When Leo Fender and his colleagues launched the first Fender solid-body electric guitar in 1950, almost everyone who saw it thought he’d gone mad. Fender’s early amplifiers were good, but a solid-body guitar? Every player knew that guitars were hollow. They had air inside. That was obvious: they were light, and there were holes on the top to let the lovely sound out.
Every maker knew that it took craftmanship, skill and attention to build a guitar: bending the wooden sides, carving or pressing the top and back, carefully constructing a special box that transformed what guitarists played into beautiful sound.
Since the 1930s, Rickenbacker, National, Gibson, Epiphone and others had made some electric guitars. They were archtop hollowbody guitars with built-in pickups and controls, but (with honourable exceptions) they’d had little effect on players. Gibson set the style for the best hollowbody electrics and had just launched the accomplished ES-175.
Leo, however, was thinking outside the box. In fact, he decided to make a guitar with no box at all: a solid-body electric. Rickenbacker had launched a solid-ish Bakelite guitar in 1935, but it was small and awkward. Around 1940, guitarist Les Paul built himself a trio of guitars with solid through-necks. And in 1948 – about 15 miles west of Fender’s operation in Fullerton, California – Paul Bigsby built an electric with a solid through-neck for guitarist Merle Travis.
Leo Fender’s new solidbody guitar – at first called the Esquire, then the Broadcaster, and finally the Telecaster – was, in contrast to these experiments, aiming for commercial success.
Lone vision, team effort
Leo had started his working life in the 1930s as an accountant. He’d been unfit for military service in World War II – losing an eye after a childhood illness – and during the war continued to run his radio store.
When the war finished, he ran a short-lived company, K&F, making lap-steel electric guitars and amps with his friend, guitarist Doc Kauffman. But by 1946, he had a new operation called Fender Manufacturing. Leo continued to make the steels and amps, now with his new Fender logo, and expanded into new premises in Fullerton.
Doc had left the partnership because he was fed up with Leo’s single-minded, workaholic ways. Leo was an introverted, hard-working man, prone to long hours and happiest when by himself, drawing up designs for another project or playing with a new machine. As far as he was concerned, the fewer people who got in the way of all this, the better.
And generally speaking, Leo was – according to Leo – the only one able to get such things done. Yet he wasn’t even a player; Leo took a few piano lessons before trying the saxophone (never seriously), and never learned the guitar.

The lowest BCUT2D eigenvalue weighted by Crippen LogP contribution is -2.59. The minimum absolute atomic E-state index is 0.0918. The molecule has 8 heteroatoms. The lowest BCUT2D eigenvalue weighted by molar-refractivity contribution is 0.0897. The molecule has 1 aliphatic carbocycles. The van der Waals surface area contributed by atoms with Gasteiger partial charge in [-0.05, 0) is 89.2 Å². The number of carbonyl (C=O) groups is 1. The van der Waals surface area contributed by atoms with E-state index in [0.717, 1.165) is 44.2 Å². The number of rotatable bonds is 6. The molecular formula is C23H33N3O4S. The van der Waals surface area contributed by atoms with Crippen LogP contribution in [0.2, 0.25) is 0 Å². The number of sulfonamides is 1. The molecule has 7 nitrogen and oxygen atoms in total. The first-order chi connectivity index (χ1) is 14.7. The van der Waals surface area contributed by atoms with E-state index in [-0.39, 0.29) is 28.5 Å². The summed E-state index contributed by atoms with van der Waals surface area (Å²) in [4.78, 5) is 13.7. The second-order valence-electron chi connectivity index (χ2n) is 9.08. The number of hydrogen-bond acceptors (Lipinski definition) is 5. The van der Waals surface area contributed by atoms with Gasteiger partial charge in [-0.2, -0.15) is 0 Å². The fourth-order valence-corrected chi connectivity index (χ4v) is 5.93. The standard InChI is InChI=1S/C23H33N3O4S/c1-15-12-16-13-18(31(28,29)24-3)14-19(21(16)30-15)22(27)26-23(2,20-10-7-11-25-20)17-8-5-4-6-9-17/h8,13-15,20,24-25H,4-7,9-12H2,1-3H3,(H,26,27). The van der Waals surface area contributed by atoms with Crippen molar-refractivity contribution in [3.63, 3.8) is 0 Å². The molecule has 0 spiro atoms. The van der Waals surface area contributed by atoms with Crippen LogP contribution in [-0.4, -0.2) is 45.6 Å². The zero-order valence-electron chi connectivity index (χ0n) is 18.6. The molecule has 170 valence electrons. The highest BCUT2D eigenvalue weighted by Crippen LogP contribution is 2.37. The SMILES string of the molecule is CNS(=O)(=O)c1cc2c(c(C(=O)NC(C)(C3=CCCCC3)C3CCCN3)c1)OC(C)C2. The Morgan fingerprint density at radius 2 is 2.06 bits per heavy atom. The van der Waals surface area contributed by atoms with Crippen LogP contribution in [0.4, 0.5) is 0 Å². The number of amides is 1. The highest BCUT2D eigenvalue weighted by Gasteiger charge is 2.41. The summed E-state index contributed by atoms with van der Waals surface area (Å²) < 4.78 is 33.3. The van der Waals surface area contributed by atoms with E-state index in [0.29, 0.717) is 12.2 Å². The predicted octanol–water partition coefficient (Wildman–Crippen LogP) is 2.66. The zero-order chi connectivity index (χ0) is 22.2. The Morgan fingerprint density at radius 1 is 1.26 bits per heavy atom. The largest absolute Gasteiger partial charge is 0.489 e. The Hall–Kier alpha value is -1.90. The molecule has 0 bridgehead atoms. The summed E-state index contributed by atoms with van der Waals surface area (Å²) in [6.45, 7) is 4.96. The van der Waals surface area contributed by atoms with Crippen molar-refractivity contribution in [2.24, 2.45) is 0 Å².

But he thought if there was a product on the market, he could build it better and cheaper – and make a profit in the process. Despite spectacular later successes, during the early years the new Fender company came perilously close to failing. It was Leo’s sheer determination and his luck in surrounding himself with clever, dedicated people that would help it to overcome the problems in these difficult times.
Don Randall became a partner with Leo in the Fender company, heading up the sales arm of the business and becoming arguably the most important person in the development of Fender’s success. George Fullerton joined Fender in 1948 and soon became what one colleague described as “Leo’s faithful workhorse”.
Leo’s wife was important, too. Lack of cash flow was almost ever-present at Fender in the early days. There were times when it was hard to cash Fender cheques – especially if Esther Fender was late in receiving her wages from the phone company where she worked.
Bob Perine of the Perine-Jacoby agency took over Fender’s advertising in 1957, starting the classic, ‘You won’t part with yours either…’ series of ads. Forrest White joined the team in 1954 to take over the running of the Fender factory. He reorganised this vital part of the business into an efficient and effective production base.
Music for the masses
Fender’s team was now in place and their mass-production techniques at the Fullerton factory worked a treat. There were all kinds of machines, some for winding pickups – Heath Robinson affairs with wheels and pulleys – while one area housed a few ad-hoc finish spray booths alongside a wall of racks for drying sprayed bodies.
There were punch presses for making metal parts and benches for final assembly. A worker would screw on pickguards and bridges and tuners, and then another would take over and solder the electronics together. Finally, new guitars would be strung up and tested through a Fender amp that was lifted from the line.
Most Fenders of the early 1950s came only in standard finish: blonde for Teles, Esquires and Precisions, sunburst for Strats. But by 1956, ‘player’s choice’ coloured guitars became an option, and during the following year these DuPont paint finishes were appearing in Fender’s catalogues as ‘custom’ colours, a label that has stuck ever since. Players began to see Fenders in Dakota Red, Lake Placid Blue, Inca Silver, Surf Green and the rest, but generally declined to hang such gaudy things around their necks. This means they now fetch small fortunes.
Fender entered the 1960s in buoyant form. In July 1962 the price-list included nine electrics (these were the Duo-Sonic, Esquire, Esquire Custom, Jaguar, Jazzmaster, Musicmaster, Stratocaster, Telecaster and Telecaster Custom) and three basses (Precision Bass, Jazz Bass, and VI), with 13 amps, five steel guitars and two pedal-steels completing the line-up. But come 1965, a surprise was lurking. Leo Fender would sell the company [to CBS] that still bears his name.